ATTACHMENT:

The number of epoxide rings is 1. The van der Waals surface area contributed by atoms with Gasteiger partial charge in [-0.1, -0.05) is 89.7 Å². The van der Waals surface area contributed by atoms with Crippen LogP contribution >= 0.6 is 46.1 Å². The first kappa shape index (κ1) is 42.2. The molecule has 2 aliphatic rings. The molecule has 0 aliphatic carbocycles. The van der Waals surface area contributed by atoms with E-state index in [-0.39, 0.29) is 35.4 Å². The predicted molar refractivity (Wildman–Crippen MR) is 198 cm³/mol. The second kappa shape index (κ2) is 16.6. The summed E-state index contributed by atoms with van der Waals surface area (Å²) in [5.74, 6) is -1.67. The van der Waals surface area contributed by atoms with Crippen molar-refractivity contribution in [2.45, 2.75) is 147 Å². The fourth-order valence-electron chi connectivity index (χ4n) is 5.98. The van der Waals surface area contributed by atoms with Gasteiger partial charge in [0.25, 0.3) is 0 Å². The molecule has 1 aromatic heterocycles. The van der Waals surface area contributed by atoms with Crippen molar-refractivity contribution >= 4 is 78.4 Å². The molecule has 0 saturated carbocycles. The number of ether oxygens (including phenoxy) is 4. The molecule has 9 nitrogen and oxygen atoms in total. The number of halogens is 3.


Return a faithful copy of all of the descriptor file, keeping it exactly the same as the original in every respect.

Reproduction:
The number of epoxide rings is 1. The van der Waals surface area contributed by atoms with Gasteiger partial charge in [-0.1, -0.05) is 89.7 Å². The van der Waals surface area contributed by atoms with Crippen LogP contribution >= 0.6 is 46.1 Å². The first kappa shape index (κ1) is 42.2. The molecule has 2 aliphatic rings. The molecule has 0 aliphatic carbocycles. The van der Waals surface area contributed by atoms with E-state index in [-0.39, 0.29) is 35.4 Å². The predicted molar refractivity (Wildman–Crippen MR) is 198 cm³/mol. The second kappa shape index (κ2) is 16.6. The summed E-state index contributed by atoms with van der Waals surface area (Å²) in [5.74, 6) is -1.67. The van der Waals surface area contributed by atoms with Crippen molar-refractivity contribution in [2.45, 2.75) is 147 Å². The fourth-order valence-electron chi connectivity index (χ4n) is 5.98. The van der Waals surface area contributed by atoms with Gasteiger partial charge in [0.25, 0.3) is 0 Å². The molecule has 1 aromatic heterocycles. The van der Waals surface area contributed by atoms with Crippen molar-refractivity contribution >= 4 is 78.4 Å². The molecule has 0 saturated carbocycles. The number of ether oxygens (including phenoxy) is 4. The molecule has 9 nitrogen and oxygen atoms in total. The number of halogens is 3.